Jeremy Weisz 4:55 

I’m wondering, how do you choose topics. I know, early on, I think when I was researching this, you said that you were using online webinar platforms. And some of them had the limit of 1000. You’re like, we’re never going to hit this. And you decided to start with Photoshop, and you hit that maximum. And obviously, you hit something there with what people wanted. Can you talk about the evolution of some of the topics that you went through with CreativeLive? How do you even choose the next topic? Because you’re putting a lot of production value and a lot of time and energy in each one of these?

Craig Swanson 5:36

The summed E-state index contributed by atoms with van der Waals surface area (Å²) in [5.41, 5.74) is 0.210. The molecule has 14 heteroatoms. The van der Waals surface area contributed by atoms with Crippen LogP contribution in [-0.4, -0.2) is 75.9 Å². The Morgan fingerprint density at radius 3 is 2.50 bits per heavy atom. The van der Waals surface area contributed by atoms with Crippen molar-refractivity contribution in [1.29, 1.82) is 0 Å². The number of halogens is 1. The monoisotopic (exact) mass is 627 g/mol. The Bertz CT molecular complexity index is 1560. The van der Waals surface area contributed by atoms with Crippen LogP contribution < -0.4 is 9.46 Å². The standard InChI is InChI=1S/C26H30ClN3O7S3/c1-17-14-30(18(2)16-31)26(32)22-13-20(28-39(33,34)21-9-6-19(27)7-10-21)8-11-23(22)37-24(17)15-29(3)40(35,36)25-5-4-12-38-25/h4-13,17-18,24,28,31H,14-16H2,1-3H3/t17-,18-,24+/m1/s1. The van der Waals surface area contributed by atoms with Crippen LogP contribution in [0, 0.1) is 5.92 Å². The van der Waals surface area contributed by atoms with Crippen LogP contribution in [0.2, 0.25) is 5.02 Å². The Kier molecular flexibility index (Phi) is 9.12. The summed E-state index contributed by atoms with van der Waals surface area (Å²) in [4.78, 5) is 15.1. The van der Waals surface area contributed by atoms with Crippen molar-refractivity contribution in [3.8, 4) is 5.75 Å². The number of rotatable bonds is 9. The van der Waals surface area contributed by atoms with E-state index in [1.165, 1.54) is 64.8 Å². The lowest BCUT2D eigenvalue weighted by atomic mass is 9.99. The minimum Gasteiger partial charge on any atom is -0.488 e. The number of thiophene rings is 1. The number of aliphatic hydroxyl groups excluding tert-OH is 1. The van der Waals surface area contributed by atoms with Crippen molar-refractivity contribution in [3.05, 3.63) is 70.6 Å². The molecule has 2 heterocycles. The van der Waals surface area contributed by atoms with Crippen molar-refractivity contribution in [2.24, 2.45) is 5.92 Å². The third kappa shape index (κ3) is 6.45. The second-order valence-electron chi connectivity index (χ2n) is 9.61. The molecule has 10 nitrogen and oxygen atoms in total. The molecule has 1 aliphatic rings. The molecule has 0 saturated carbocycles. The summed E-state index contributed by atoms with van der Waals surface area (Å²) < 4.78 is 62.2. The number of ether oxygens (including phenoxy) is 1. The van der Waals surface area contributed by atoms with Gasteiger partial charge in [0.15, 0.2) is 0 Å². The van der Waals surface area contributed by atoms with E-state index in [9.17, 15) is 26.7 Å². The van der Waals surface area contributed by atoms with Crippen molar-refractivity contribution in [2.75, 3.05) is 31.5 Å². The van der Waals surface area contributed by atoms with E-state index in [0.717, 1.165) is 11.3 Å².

Yeah, absolutely. Well, I think the name actually sums up a lot of it., CreativeLive was started around supporting creative entrepreneurs, or creative professionals. So graphic designers, illustrators, photographers, video production houses, those types of companies were what we are people we were really working with. And why pick that part of that is that is what I did professionally, I professionally was an IT company focused on Seattle area, ad agencies, design firms, photography studios. So it was an industry I knew really well. My partner, Chase Jarvis was a client of mine in Seattle, and was a tremendously well-known photographer, we had built a list of about 30,000, creative companies around the world through some writing that I had done previously. And so it was a natural outgrowth of the type education that we were already doing. And it was what we were teaching in the classroom inside of my IT company that we had started.